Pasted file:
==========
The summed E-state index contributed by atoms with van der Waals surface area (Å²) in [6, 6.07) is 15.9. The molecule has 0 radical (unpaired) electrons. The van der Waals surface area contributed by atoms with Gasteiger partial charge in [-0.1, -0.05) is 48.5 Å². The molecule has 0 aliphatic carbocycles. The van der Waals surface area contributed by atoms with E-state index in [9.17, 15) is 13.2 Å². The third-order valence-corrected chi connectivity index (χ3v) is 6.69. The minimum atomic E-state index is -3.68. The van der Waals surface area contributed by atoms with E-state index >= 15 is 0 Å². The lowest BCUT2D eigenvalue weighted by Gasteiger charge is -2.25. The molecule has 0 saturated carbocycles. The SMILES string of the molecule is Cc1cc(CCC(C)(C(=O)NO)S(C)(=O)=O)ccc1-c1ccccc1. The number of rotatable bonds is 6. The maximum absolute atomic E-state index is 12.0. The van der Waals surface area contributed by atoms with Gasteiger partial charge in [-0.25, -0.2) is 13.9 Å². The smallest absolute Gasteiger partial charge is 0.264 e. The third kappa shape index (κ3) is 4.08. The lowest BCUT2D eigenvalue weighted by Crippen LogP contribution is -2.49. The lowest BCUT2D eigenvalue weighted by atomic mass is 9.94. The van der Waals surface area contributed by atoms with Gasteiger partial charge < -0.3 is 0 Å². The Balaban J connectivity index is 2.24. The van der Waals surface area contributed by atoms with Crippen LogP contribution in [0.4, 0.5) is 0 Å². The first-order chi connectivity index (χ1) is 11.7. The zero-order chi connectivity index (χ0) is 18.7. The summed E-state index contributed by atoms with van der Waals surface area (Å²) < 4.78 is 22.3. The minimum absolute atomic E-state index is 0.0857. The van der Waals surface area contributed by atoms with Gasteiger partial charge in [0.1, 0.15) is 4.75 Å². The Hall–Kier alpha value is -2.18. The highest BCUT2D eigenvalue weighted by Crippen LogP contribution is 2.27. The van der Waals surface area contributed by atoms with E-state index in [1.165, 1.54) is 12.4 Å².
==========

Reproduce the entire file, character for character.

The summed E-state index contributed by atoms with van der Waals surface area (Å²) in [6, 6.07) is 15.9. The molecule has 0 radical (unpaired) electrons. The van der Waals surface area contributed by atoms with Gasteiger partial charge in [-0.1, -0.05) is 48.5 Å². The molecule has 0 aliphatic carbocycles. The van der Waals surface area contributed by atoms with E-state index in [9.17, 15) is 13.2 Å². The third-order valence-corrected chi connectivity index (χ3v) is 6.69. The minimum atomic E-state index is -3.68. The van der Waals surface area contributed by atoms with E-state index >= 15 is 0 Å². The lowest BCUT2D eigenvalue weighted by Gasteiger charge is -2.25. The molecule has 0 saturated carbocycles. The SMILES string of the molecule is Cc1cc(CCC(C)(C(=O)NO)S(C)(=O)=O)ccc1-c1ccccc1. The number of rotatable bonds is 6. The maximum absolute atomic E-state index is 12.0. The van der Waals surface area contributed by atoms with Gasteiger partial charge in [-0.25, -0.2) is 13.9 Å². The smallest absolute Gasteiger partial charge is 0.264 e. The third kappa shape index (κ3) is 4.08. The lowest BCUT2D eigenvalue weighted by Crippen LogP contribution is -2.49. The lowest BCUT2D eigenvalue weighted by atomic mass is 9.94. The van der Waals surface area contributed by atoms with Gasteiger partial charge < -0.3 is 0 Å². The Balaban J connectivity index is 2.24. The van der Waals surface area contributed by atoms with Crippen LogP contribution in [0.4, 0.5) is 0 Å². The first-order chi connectivity index (χ1) is 11.7. The zero-order chi connectivity index (χ0) is 18.7. The summed E-state index contributed by atoms with van der Waals surface area (Å²) < 4.78 is 22.3. The minimum absolute atomic E-state index is 0.0857. The van der Waals surface area contributed by atoms with Gasteiger partial charge in [0.1, 0.15) is 4.75 Å². The Hall–Kier alpha value is -2.18. The highest BCUT2D eigenvalue weighted by Crippen LogP contribution is 2.27. The van der Waals surface area contributed by atoms with E-state index in [1.165, 1.54) is 12.4 Å².